Algorithms are increasingly used to improve economically or societally weighty decisions in such domains as hiring, lending, insurance underwriting, jurisprudence, and public sector casework. Similar to the widespread suggestion of algorithms threatening to put radiologists out of work, the use of algorithms to improve expert decision-making is often framed as an application of machine learning to automate decisions.

In fact, the use of data to improve decisions has as much to do with human psychology and ethics as it does statistics and computer science. Once again, it pays to remember the AI paradox and consider the relative strengths and weaknesses of human and machine intelligence.

The systematic shortcomings of human decision-making—and corresponding relative strengths in algorithmic prediction—have been much discussed in recent years thanks to the pioneering work of Simon’s behavioral science successors Daniel Kahneman and Amos Tversky. Two major sorts of errors plague human decisions:

  • Bias. Herbert Simon was awarded the Nobel Prize in economics partly for his realisation that human-bounded cognition is such that we must rely on heuristics (mental rules of thumb) to quickly make decisions without getting bogged down in analysis paralysis. Kahneman, Tversky, and their collaborators and successors demonstrated that these heuristics are often systematically biased. For example, we confuse ease of imagining a scenario with the likelihood of its happening (the availability heuristic); we cherry-pick evidence that comports with our prior beliefs (confirmation bias) or emotional attachments (the affect heuristic); we ascribe unrelated capabilities to people who possess specific traits we admire (the halo effect); and we make decisions based on stereotypes rather than careful assessments of evidence (the representativeness heuristic). And another bias—overconfidence bias—ironically blinds us to such shortcomings.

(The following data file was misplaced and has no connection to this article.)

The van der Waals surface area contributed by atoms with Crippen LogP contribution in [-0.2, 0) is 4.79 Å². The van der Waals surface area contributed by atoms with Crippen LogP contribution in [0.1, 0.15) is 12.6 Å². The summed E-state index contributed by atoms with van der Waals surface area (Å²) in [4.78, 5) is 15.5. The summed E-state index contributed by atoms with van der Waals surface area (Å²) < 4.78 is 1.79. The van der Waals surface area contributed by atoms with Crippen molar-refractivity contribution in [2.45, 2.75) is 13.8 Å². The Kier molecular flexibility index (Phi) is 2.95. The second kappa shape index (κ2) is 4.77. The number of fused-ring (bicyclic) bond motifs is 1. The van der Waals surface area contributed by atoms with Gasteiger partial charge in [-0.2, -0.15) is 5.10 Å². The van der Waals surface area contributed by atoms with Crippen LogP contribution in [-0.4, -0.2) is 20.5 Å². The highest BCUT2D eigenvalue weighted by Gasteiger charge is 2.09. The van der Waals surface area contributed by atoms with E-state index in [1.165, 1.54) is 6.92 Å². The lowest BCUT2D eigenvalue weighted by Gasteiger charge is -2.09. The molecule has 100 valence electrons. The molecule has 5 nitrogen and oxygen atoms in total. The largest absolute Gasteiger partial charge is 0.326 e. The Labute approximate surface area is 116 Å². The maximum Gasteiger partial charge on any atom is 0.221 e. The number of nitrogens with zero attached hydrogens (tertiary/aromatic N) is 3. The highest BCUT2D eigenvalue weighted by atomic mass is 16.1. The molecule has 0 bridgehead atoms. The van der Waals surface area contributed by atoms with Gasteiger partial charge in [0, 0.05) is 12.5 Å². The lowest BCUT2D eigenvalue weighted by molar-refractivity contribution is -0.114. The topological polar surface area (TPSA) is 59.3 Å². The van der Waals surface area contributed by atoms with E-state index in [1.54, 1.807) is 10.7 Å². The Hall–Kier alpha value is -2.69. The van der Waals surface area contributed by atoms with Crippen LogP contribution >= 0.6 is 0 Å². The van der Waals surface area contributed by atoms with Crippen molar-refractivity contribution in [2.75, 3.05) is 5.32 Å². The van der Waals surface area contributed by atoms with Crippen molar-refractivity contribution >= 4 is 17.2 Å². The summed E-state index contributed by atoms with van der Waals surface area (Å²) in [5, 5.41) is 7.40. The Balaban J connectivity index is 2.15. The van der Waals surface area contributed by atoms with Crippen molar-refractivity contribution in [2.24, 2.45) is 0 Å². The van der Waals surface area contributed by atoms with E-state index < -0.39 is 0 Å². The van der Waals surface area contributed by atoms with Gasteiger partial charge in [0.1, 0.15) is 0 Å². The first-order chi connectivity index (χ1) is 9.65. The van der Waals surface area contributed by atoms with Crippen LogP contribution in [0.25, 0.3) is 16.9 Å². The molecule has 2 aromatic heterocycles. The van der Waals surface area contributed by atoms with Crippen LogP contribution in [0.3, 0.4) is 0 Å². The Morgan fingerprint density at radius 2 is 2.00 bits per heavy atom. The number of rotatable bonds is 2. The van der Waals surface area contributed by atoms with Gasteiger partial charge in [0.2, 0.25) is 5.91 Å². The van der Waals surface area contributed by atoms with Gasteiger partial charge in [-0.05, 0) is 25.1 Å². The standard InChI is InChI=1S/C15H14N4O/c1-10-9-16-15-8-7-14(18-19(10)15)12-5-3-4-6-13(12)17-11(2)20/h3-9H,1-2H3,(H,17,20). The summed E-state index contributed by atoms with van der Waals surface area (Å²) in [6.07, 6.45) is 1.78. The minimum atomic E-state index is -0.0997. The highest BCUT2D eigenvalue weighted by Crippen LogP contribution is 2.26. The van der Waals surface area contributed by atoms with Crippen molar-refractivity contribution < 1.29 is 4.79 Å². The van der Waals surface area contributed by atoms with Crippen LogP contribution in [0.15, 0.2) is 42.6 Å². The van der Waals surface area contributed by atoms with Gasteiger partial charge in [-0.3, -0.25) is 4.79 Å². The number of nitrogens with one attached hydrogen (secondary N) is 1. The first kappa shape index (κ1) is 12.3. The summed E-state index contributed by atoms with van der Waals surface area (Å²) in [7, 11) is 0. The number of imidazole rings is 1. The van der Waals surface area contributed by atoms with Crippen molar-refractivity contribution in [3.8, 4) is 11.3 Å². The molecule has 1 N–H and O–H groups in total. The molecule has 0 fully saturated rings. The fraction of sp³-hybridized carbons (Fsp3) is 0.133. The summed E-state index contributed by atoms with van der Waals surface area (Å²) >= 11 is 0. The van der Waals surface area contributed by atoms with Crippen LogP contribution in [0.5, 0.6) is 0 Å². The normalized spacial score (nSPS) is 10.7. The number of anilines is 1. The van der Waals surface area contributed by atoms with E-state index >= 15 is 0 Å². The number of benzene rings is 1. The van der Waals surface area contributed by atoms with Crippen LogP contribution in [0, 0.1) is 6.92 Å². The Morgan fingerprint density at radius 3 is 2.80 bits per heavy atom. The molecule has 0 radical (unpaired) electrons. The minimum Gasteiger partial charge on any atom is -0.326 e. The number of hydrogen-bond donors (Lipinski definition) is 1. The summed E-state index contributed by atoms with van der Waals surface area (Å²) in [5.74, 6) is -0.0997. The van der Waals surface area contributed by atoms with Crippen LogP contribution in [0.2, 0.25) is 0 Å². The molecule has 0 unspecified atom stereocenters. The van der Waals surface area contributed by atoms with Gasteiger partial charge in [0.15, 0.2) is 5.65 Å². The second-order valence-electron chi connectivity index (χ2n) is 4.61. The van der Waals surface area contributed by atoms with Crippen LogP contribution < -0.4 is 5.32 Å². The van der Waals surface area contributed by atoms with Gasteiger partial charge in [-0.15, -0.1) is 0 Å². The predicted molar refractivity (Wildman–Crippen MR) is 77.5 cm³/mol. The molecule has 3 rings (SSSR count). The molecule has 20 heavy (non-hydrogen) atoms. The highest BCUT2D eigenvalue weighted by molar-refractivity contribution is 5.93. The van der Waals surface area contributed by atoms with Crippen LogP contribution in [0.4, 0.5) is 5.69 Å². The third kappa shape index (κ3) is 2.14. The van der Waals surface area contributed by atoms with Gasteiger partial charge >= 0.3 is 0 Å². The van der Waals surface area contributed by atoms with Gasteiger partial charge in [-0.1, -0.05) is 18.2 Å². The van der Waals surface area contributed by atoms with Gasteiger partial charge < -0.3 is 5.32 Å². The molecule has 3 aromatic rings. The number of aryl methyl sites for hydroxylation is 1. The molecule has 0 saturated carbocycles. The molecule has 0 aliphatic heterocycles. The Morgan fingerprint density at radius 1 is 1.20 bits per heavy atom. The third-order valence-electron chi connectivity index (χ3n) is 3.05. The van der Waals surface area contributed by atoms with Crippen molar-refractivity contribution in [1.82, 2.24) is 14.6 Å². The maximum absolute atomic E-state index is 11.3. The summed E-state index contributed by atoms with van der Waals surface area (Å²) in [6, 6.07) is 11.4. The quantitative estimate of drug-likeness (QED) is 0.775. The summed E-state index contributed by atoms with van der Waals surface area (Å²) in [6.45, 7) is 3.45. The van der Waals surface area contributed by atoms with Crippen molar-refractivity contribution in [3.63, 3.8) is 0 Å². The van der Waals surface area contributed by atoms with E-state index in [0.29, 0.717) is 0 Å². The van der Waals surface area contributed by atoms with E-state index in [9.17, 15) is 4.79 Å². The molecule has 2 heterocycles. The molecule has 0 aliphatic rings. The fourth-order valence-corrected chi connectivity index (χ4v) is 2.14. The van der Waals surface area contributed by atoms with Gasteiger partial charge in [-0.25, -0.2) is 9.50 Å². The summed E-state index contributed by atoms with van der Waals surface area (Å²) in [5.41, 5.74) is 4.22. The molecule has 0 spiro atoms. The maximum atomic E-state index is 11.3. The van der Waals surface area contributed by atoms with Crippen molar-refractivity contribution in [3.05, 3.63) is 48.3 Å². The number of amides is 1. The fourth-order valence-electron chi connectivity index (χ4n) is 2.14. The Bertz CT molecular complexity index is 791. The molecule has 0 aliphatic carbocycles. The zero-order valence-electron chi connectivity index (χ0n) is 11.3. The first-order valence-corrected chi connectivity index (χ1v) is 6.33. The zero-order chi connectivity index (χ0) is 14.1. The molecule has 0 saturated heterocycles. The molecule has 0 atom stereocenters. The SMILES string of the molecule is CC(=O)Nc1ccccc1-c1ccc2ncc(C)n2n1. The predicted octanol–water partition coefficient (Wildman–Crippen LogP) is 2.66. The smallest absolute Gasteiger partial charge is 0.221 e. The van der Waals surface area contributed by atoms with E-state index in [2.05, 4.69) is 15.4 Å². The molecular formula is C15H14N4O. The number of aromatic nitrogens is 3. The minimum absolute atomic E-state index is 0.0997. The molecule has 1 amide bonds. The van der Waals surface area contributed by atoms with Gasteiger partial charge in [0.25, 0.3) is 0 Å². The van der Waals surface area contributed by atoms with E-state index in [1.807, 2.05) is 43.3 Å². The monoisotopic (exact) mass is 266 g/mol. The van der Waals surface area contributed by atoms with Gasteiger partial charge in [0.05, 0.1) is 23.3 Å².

• Noise. Completely extraneous factors, such as becoming tired or distracted, routinely affect decisions. For example, when shown the same biopsy results twice, pathologists produced severity assessments that were only 0.61 correlated. (Perfect consistency would result in a correlation of 1.0.)39 Or simply think about whether you’d prefer to be interviewed or considered for promotion at the end of the day after a very strong job candidate, or closer to the beginning of the day after a very weak candidate.

Regarding noise, algorithms have a clear advantage. Unlike humans, algorithms can make limitless predictions or recommendations without getting tired or distracted by unrelated factors. Indeed, Kahneman—who is currently writing a book about noise—suggests that noise might be a more serious culprit than bias in causing decision traps, and views this as a major argument in favor of algorithmic decision-making.40